Royalty reporting systems are used in many industries including publishing, mining, the pharmaceutical industry, manufacturing and marketing and advertising. In many cases, publishers or manufacturers may be required by law to provide accurate reports of royalties due and royalties paid to authors, inventors, musicians and other artists. If they are not under a legal obligation, they are certainly required to provide royalty reports under the terms of contracts.
Accurate and timely royalty reports can serve as an incentive to artists and inventors. For example, publishers often pay advances to authors. A royalty statement will show the author how much he or she has earned in royalties on a title and a projected date as to when the advance will be paid off and the author can expect to begin collecting royalty checks. If the title is selling slowly, the author might be motivated to help with promotional efforts such as book signings or radio or television interviews. Accurate and timely royalty statements are also good business practice. Publishers constantly need new titles to sell. Authors are more likely to sell their work to a publisher that has a reputation for clarity and honesty in revenue sharing.
A useful royalty reporting system will track and report revenue from licensing and permissions, which can be complex areas of royalty calculation. Popular movies, TV shows and video games often generate merchandise, such as clothing and toys. The manufacturers of the clothing and toys must purchase a license to use copyrighted images from the movies, TV shows or video games. The actors, writers and directors who receive royalties from gate receipts or DVD sales will most likely have clauses in their contracts stipulating that they will receive royalties from merchandise licensing. A royalty reporting system will not only have to report DVD sales, but also sales of T-shirts and the royalties accrued from those sales.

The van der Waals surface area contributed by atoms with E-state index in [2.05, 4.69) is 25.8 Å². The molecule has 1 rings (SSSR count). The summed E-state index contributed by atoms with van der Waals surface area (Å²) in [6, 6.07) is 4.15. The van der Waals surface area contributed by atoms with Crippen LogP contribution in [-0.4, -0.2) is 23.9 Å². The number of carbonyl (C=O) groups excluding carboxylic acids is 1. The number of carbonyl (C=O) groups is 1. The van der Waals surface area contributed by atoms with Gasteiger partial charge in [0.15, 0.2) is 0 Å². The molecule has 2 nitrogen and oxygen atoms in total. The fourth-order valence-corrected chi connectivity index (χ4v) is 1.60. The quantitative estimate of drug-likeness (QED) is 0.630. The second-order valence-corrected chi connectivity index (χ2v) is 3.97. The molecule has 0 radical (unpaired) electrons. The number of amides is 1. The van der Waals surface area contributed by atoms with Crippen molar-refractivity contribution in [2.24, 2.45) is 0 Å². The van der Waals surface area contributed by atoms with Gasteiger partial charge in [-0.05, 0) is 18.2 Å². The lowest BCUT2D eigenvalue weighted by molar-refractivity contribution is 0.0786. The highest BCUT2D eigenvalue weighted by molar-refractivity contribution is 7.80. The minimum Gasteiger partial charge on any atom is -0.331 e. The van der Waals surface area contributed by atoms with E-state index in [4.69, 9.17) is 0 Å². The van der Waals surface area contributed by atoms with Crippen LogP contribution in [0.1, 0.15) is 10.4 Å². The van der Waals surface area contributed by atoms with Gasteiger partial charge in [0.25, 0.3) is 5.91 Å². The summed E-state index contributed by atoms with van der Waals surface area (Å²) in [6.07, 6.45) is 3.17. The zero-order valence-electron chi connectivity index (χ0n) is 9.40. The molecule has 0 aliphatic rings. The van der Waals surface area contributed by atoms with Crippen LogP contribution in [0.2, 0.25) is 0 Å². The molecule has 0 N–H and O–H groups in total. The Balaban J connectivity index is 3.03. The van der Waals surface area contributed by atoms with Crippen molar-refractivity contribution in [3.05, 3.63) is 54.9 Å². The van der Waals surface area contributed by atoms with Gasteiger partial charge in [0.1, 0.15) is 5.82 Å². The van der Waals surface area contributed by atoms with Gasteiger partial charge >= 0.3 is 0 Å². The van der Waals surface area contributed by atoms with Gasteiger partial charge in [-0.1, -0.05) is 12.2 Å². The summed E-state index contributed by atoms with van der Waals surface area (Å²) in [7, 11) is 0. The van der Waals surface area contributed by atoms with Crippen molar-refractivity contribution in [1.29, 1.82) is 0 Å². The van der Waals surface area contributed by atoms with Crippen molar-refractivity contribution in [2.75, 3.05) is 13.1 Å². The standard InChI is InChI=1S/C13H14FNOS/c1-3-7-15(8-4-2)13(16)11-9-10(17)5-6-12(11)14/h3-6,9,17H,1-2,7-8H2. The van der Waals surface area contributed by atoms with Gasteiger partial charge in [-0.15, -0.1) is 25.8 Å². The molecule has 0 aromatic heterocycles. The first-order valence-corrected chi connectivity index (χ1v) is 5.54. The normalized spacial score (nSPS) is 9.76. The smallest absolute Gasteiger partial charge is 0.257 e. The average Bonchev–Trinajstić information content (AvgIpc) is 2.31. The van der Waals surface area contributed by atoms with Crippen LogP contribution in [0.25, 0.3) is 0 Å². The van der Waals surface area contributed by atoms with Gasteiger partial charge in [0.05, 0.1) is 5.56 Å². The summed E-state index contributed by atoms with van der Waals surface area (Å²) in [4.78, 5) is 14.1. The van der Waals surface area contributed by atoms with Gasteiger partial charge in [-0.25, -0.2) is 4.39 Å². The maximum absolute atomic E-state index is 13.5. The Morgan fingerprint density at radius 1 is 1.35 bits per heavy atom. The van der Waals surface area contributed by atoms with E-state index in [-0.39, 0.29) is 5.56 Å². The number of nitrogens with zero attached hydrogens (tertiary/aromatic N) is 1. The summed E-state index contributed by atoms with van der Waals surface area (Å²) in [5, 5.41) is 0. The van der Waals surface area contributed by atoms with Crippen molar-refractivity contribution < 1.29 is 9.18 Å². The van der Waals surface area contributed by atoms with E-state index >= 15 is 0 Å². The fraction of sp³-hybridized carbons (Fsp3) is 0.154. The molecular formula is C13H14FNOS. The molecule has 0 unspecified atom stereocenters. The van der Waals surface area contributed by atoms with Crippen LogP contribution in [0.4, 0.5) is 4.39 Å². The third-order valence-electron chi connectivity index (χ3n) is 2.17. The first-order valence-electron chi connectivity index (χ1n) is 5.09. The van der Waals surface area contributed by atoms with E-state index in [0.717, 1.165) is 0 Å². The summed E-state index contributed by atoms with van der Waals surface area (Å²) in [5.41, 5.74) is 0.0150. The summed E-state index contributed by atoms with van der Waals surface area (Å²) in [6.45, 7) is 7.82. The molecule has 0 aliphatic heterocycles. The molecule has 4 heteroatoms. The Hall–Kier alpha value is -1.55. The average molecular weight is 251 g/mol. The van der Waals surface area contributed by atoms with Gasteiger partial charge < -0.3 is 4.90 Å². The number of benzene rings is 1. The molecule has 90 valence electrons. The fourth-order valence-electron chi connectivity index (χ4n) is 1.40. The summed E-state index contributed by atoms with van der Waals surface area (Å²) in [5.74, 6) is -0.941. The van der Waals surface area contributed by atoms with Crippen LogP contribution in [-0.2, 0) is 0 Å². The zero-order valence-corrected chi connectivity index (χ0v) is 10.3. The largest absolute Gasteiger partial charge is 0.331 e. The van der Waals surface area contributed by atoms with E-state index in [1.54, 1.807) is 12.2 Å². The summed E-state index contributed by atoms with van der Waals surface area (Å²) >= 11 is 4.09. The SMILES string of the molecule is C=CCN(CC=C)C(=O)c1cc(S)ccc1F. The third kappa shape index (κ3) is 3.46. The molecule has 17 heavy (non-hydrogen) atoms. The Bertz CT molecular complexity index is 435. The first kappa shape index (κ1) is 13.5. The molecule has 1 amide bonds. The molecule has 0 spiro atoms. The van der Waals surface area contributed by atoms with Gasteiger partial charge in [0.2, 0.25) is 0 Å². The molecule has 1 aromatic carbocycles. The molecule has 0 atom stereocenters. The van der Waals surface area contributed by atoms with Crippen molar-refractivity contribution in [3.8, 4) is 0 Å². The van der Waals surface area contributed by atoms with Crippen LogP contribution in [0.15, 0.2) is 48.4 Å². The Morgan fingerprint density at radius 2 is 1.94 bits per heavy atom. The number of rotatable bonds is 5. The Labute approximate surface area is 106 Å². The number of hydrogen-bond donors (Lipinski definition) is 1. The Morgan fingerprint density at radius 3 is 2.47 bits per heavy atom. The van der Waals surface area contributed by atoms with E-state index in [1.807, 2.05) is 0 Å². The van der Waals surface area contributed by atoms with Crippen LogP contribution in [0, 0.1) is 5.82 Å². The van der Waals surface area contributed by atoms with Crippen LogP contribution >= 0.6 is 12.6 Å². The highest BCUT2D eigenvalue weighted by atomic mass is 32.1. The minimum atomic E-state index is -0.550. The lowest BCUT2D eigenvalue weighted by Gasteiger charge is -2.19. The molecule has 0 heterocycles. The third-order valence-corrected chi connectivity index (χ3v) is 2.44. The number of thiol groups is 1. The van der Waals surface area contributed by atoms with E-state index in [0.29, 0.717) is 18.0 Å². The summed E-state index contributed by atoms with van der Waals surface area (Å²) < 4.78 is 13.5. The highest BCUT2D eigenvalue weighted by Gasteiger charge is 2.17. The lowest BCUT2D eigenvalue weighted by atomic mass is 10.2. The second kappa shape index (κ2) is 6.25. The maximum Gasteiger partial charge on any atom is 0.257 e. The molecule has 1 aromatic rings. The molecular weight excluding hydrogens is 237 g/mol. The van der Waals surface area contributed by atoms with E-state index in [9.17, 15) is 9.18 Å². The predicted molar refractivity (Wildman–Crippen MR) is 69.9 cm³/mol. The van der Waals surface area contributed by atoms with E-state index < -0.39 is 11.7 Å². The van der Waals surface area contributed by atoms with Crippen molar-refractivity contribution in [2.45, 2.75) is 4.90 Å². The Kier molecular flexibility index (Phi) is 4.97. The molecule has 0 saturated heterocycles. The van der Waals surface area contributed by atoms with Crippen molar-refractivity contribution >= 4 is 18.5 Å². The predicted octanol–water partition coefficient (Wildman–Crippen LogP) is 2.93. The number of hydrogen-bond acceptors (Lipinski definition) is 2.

Systems used to report royalties today must be adaptable. Formats for popular entertainment and information is increasingly becoming digitized and delivered over the Internet. This means that reporting systems must report downloads more than sales of hard copies. If consumers have a subscription that allows them unlimited downloads of songs or movies, royalties may have to be prorated according to the number of downloads through the subscription service or as a percentage of the licensing agreement with the subscription service. As formats continue to change due to advancing technology, reporting systems must become increasingly adaptable and customizable.
Find out more about royalty reporting by MetaComet systems, in this page.